We get lots of questions around helping people identify a trailer they just bought or are thinking of buying. Here are some suggestions to identify your trailer.
First off, you need to use Google. If you can’t find a reference to your trailer on Google, then you probably have a trailer that isn’t a very popular brand. All of the popular brands have websites, user groups, yahoo groups, or forums of some such. This is because there is a demand for information because of their popularity and value. This doesn’t mean you won’t be able to find information, it will mean that you have a lot more work to do on our own. It doesn’t mean your trailer isn’t valuable, you might have a very rare trailer. But it does mean that finding documentation, floor plans, original equipment, parts, knowledgeable resources, etc is going to be difficult if not impossible.
Bring your trailer to a vintage trailer rally, there are lots of experts at these rallies that don’t leverage the internet but might be able to recognize or help you identify your trailer.
The Tin Can Tourists Facebook Group is very active and helping people identify and learn about their trailers.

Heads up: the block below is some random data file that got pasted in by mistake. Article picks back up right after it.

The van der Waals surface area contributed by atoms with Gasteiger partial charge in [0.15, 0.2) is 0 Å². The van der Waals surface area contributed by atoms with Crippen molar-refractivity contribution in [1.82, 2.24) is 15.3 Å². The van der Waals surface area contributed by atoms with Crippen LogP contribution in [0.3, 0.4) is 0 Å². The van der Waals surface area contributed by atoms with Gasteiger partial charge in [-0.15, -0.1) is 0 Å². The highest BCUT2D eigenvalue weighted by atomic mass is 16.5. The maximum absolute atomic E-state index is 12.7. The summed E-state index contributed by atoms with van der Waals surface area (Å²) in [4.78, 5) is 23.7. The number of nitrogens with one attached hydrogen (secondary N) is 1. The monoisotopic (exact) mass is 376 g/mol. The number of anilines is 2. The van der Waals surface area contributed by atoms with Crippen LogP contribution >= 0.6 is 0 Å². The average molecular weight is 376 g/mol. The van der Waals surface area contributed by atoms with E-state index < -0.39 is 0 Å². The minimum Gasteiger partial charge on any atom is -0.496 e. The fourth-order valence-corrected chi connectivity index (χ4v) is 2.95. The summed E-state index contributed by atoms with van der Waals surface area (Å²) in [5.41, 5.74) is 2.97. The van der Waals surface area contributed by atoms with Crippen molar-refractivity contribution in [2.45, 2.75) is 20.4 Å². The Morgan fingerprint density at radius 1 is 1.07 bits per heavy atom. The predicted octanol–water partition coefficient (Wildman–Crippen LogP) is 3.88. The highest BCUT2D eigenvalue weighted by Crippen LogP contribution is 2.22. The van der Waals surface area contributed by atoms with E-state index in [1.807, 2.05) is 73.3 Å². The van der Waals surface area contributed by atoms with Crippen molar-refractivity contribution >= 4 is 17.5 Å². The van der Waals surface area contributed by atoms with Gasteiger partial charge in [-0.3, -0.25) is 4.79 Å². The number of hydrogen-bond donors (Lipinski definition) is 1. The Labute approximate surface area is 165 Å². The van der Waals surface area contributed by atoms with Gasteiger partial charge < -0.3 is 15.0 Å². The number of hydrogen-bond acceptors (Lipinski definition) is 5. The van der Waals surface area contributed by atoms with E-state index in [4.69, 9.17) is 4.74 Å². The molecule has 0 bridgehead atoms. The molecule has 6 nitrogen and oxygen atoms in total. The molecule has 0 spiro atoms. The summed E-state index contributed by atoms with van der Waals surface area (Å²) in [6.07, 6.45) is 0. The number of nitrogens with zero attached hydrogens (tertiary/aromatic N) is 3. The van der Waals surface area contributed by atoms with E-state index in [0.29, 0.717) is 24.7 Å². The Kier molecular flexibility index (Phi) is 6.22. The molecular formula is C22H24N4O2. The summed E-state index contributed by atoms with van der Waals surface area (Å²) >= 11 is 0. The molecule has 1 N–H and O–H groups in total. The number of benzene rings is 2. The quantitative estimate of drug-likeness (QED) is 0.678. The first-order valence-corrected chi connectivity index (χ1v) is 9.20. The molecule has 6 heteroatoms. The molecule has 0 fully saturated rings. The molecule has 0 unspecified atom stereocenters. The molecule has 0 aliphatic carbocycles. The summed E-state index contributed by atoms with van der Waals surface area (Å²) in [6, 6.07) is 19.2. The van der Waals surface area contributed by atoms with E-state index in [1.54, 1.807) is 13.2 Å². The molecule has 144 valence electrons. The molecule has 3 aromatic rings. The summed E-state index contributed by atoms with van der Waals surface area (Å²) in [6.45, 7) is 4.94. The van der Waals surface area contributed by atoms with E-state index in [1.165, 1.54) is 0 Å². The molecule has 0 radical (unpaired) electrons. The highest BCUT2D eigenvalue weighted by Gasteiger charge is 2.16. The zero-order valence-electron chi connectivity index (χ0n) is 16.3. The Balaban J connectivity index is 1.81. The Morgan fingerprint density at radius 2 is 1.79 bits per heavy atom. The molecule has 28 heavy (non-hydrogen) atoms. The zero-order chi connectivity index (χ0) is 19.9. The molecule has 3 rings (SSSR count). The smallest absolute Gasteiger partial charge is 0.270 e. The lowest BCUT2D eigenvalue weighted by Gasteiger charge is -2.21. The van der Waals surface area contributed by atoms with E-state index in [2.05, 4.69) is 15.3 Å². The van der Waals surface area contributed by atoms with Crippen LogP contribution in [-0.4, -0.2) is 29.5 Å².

A good resource of trailer information is the RV/MH Museum http://www.rvmhhalloffame.org/ – maybe if you send them pictures and details, they might have an idea.
You need to find serial numbers, VIN, markings, makes/manufacturers of equipment, paperwork – anything that could be a clue. Here is video on uncovering VINs on tongues http://www.youtube.com/watch?v=DXT2LcXebCo&feature=youtube_gdata_player
Also – there are plenty of homebuilt trailers out there – you might have one. If so, your not going find any information on it. It could just be a custom one-of-a-kind!
Here is the best resource for getting copies of vintage trailer magazines, ads, and information:http://www.allmanufacturedhomes.com – Juergen Eichermueller (email@example.com) – The definitive independent vintage recreational vehicle archive source!
Serial numbers are frequently found on the tongue rail on the passenger side. (Usually on top, but may be on the drivers side or the side of the rail). Use paint remover or sand lightly to uncover the numbers. The first two digits may be letters that identify your make, followed by the year, length and number of production. Example: Serial number (or VIN number): MR 57 25 123 is a Monterey, 1957, 25′ number 123.
Here is a record of trailer names and the abbreviation you may find on an old title or registration:http://www.oregon.gov/ODOT/DMV/docs/VTRH/Chapter_N.pdf?ga=t
A wood screen door or free-standing stove often mean you have a pre-1960 trailer.
Teardrop wheel wells may be a Serro Scotty. Compare it to pictures here: http://www.serroscottycamperenthusiasts.com/